Rational investors avoid ESG-risks

Managing and minimizing environmental, social and governance risks is essential when considering investments in land-use activities.
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Investors tend to be rational, making decisions based on a weighing up of the returns and risks of potential investments. Financial flows to different landscapes will for a large part be governed by the risks associated with each type of investment.

The risks and returns when investing in landscapes may differ from those in many other sectors. By unpacking investment attributes of risks and returns, investors can match their own appetites.

To do so, the traditional PESTE-analysis, applied to landscape sector, can be a useful risk management tool for investors. The modern corporate governance, especially the ESG-approach, brings some new aspects into this consideration.

The traditional PESTE-analysis breaks down categories of risk across political, economic, social, technical and ecological factors[1]. The ESG-factors are matrixlike present in all these layers.

In an analysis of an investment in sustainable land-use activities, a process of managing and reducing risk across the five PESTE layers is essential.

Below shows some of the potential risk pitfalls that investors face when investing in land-use:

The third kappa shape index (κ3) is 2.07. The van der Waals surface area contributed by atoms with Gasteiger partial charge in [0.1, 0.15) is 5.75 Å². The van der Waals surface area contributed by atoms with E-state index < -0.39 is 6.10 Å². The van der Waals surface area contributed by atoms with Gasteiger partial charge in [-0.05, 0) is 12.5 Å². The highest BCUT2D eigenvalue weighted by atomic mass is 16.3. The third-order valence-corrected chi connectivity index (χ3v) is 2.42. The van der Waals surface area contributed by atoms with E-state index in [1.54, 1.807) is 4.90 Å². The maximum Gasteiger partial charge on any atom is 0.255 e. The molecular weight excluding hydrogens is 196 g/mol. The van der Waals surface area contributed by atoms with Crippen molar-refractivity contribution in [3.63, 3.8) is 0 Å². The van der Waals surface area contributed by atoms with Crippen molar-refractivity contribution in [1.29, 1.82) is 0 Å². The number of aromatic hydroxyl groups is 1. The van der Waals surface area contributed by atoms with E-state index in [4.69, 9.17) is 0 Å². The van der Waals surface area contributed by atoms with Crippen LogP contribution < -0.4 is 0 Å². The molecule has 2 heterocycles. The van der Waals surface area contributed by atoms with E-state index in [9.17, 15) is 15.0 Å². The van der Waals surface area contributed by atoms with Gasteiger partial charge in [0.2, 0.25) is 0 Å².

1. political – governance risks
  • regulation, restrictions, sanctions, taxes, subsidies, bureaucracy
  1. economic risks
  • market shock, subcontractors, financing, interest rates, unemployment
  1. social risks
  • reputation, social acceptance, license to operate, consumer behavior
  1. technical/physical risks
  • climate, storm, fire, flood, earthquake, land quality, irrigation, machinery
  1. ecological/biological
  • animals, pests, fungi
  • introduced tree species in planted forests

Land ownership as such can be incorporated into any of these risks as it plays a role in the likelihood for occurrence of these risks and also it has an impact on the potential ways managing the risks (e.g., social risks and accountability).

Policymakers have various tools at their disposal to de-risk land-based activities, one of which includes setting parameters for how land can be used or conserved. Land-use policies – such as property rights, tax deductions and subsidies – can reduce the financial risks of investors to finance sustainable nature-based solutions. Policymakers should focus on long-term policies as signals to investors that they intend to de-risk the financing of the most sustainable nature-based projects.

Dr. Pentti Hyttinen

PenTen Ltd

(The text is based on a report prepared for the Chatham House together with the World Bioeconomy Forum.)

[1] In some sources there is an L at the end standing for legal factors, and in some other sources a C standing for consumer behaviour. On the other hand, legal aspects can be included under political factors and consumer behaviour under social factors.